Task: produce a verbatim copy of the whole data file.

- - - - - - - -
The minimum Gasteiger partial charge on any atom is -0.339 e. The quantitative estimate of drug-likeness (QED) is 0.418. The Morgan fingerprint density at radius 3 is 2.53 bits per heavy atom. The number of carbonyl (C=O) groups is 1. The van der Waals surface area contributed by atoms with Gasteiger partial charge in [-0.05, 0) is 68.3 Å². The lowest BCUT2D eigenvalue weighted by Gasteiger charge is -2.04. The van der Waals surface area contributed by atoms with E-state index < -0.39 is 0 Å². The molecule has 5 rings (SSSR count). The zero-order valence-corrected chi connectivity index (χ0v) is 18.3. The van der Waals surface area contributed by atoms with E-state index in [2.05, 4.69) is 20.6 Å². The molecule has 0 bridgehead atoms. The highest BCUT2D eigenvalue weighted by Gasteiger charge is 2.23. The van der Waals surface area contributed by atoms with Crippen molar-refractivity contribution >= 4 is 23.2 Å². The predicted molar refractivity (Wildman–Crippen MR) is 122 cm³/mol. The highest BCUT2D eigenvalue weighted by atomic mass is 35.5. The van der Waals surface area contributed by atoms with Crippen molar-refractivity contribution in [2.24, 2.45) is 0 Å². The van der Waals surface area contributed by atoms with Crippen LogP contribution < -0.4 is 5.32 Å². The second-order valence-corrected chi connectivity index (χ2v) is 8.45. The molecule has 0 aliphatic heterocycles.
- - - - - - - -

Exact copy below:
The minimum Gasteiger partial charge on any atom is -0.339 e. The quantitative estimate of drug-likeness (QED) is 0.418. The Morgan fingerprint density at radius 3 is 2.53 bits per heavy atom. The number of carbonyl (C=O) groups is 1. The van der Waals surface area contributed by atoms with Gasteiger partial charge in [-0.05, 0) is 68.3 Å². The lowest BCUT2D eigenvalue weighted by Gasteiger charge is -2.04. The van der Waals surface area contributed by atoms with E-state index < -0.39 is 0 Å². The molecule has 5 rings (SSSR count). The zero-order valence-corrected chi connectivity index (χ0v) is 18.3. The van der Waals surface area contributed by atoms with E-state index in [2.05, 4.69) is 20.6 Å². The molecule has 0 bridgehead atoms. The highest BCUT2D eigenvalue weighted by Gasteiger charge is 2.23. The van der Waals surface area contributed by atoms with Crippen molar-refractivity contribution >= 4 is 23.2 Å². The predicted molar refractivity (Wildman–Crippen MR) is 122 cm³/mol. The highest BCUT2D eigenvalue weighted by atomic mass is 35.5. The van der Waals surface area contributed by atoms with Crippen molar-refractivity contribution in [2.24, 2.45) is 0 Å². The van der Waals surface area contributed by atoms with Crippen LogP contribution < -0.4 is 5.32 Å². The second-order valence-corrected chi connectivity index (χ2v) is 8.45. The molecule has 0 aliphatic heterocycles.